Get VMWare network adapter types

This one requires PowerCLI to work, and you will need to connect to your vSphere server first; I wrote this one to see what servers had which network adapters configured so we'd know which ones could be upgraded to VMXNET 3.  This could easily be modified to capture just about any information you want, just by digging in to the VM objects a bit.

That's it; there's not much to this one other than what you see.  Use in good health.

EDIT: Well, this is embarrassing.  You could easily do the above faster and better  with "Get-NetworkAdapter (Get-VM)".  Well, this will work if you don't have Get-NetworkAdapter in your version of PowerCLI, or you could modify the above to target info that's not as readily available via cmdlet.

EDIT 2: "Get-NetworkAdapter (Get-VM)" won't show which server they're connected to, so I guess there is still use for my script.  I may circle around and update it using Get-NetworkAdapter, but for now, there you go.

Simple Network Host Scan in PowerShell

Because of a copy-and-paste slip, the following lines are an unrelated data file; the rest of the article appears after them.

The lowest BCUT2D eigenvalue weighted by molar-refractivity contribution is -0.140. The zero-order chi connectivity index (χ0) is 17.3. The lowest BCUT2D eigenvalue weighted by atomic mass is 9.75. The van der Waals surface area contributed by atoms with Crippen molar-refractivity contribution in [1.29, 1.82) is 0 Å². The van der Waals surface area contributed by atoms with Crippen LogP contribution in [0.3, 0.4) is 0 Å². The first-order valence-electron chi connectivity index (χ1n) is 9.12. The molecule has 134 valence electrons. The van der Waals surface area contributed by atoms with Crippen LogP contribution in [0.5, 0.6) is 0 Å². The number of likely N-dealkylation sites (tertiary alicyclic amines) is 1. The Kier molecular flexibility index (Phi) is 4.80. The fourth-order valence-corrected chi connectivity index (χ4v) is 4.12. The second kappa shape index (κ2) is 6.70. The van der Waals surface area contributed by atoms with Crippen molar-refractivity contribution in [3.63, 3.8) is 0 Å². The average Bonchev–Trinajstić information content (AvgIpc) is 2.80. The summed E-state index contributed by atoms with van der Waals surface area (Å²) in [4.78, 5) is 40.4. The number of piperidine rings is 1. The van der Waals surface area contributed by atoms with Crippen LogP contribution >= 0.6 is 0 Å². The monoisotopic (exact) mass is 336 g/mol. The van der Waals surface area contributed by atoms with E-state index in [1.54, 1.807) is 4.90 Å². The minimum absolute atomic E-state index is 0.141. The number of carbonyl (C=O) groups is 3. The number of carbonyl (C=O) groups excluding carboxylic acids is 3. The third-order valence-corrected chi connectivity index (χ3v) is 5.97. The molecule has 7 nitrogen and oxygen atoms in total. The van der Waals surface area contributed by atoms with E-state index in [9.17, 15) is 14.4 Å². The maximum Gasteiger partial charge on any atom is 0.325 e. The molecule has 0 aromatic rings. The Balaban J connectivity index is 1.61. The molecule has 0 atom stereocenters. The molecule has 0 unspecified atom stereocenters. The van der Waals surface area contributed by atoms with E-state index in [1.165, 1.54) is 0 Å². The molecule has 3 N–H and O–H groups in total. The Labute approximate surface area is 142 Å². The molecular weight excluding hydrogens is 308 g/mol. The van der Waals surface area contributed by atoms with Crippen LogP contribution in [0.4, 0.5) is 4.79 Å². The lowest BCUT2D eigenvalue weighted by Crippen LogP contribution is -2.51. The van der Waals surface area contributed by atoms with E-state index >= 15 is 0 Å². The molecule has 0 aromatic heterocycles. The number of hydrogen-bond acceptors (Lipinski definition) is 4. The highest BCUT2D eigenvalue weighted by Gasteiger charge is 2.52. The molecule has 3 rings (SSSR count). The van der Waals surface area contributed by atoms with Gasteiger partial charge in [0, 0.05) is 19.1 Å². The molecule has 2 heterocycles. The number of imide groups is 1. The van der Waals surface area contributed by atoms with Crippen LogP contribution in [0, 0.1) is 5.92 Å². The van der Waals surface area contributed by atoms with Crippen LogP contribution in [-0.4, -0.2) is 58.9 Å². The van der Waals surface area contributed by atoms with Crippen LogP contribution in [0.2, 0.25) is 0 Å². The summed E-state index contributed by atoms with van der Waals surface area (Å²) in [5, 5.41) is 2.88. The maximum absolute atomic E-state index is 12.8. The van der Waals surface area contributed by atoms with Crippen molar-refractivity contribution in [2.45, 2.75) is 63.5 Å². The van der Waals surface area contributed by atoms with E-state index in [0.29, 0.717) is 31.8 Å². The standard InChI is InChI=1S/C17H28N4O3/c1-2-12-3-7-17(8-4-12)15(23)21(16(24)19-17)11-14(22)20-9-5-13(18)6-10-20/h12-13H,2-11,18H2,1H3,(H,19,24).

This is very crass and simplified, and frankly, other programs (such as Angry IP and (my personal favorite) NMap) do a much, much better job; however, if you need to do a scan in a script for whatever reason, this may do the trick.  It would be very easy to make any changes to this you'd like, such as leaving out DNS resolution, or swapping it for a WMI query, or adding just about anything else you want.  This is just a quick, dirty example, and as such, it doesn't have a lot of polish.  (Note: as-is, this code requires Windows 8 due to Resolve-DnsName not being included in prior versions)

If you want to run this on Windows 7, here are two methods of resolving DNS names that work:

Using .NET methods (my preference):
Windows PowerShell One Liner: Name to IP Address

Using nslookup (more work to get the output you want, but always a good tool):
PowerShell v2 And DNS Queries